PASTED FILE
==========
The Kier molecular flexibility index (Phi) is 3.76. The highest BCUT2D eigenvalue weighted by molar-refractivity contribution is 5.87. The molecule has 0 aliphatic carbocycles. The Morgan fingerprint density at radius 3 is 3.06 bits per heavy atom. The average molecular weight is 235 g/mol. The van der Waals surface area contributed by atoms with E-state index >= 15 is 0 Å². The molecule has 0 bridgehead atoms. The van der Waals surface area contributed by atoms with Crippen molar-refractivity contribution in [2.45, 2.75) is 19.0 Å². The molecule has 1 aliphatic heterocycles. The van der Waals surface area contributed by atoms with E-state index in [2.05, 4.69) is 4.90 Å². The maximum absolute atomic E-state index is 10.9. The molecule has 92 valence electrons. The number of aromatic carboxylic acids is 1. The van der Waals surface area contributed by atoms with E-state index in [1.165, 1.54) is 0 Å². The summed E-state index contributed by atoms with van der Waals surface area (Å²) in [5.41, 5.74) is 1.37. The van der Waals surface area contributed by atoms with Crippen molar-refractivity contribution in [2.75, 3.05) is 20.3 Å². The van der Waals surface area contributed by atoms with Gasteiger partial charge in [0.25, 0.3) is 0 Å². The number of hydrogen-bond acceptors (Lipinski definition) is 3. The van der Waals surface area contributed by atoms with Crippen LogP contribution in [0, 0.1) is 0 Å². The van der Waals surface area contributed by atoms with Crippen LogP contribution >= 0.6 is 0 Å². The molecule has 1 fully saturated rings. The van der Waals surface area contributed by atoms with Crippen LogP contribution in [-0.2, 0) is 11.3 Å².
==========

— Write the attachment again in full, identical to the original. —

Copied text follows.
The Kier molecular flexibility index (Phi) is 3.76. The highest BCUT2D eigenvalue weighted by molar-refractivity contribution is 5.87. The molecule has 0 aliphatic carbocycles. The Morgan fingerprint density at radius 3 is 3.06 bits per heavy atom. The average molecular weight is 235 g/mol. The van der Waals surface area contributed by atoms with E-state index >= 15 is 0 Å². The molecule has 0 bridgehead atoms. The van der Waals surface area contributed by atoms with Crippen molar-refractivity contribution in [2.45, 2.75) is 19.0 Å². The molecule has 1 aliphatic heterocycles. The van der Waals surface area contributed by atoms with E-state index in [2.05, 4.69) is 4.90 Å². The maximum absolute atomic E-state index is 10.9. The molecule has 92 valence electrons. The number of aromatic carboxylic acids is 1. The van der Waals surface area contributed by atoms with E-state index in [1.165, 1.54) is 0 Å². The summed E-state index contributed by atoms with van der Waals surface area (Å²) in [5.41, 5.74) is 1.37. The van der Waals surface area contributed by atoms with Crippen molar-refractivity contribution in [2.75, 3.05) is 20.3 Å². The van der Waals surface area contributed by atoms with Gasteiger partial charge in [0.25, 0.3) is 0 Å². The number of hydrogen-bond acceptors (Lipinski definition) is 3. The van der Waals surface area contributed by atoms with Crippen LogP contribution in [0, 0.1) is 0 Å². The van der Waals surface area contributed by atoms with Crippen LogP contribution >= 0.6 is 0 Å². The molecule has 1 fully saturated rings. The van der Waals surface area contributed by atoms with Crippen LogP contribution in [-0.2, 0) is 11.3 Å².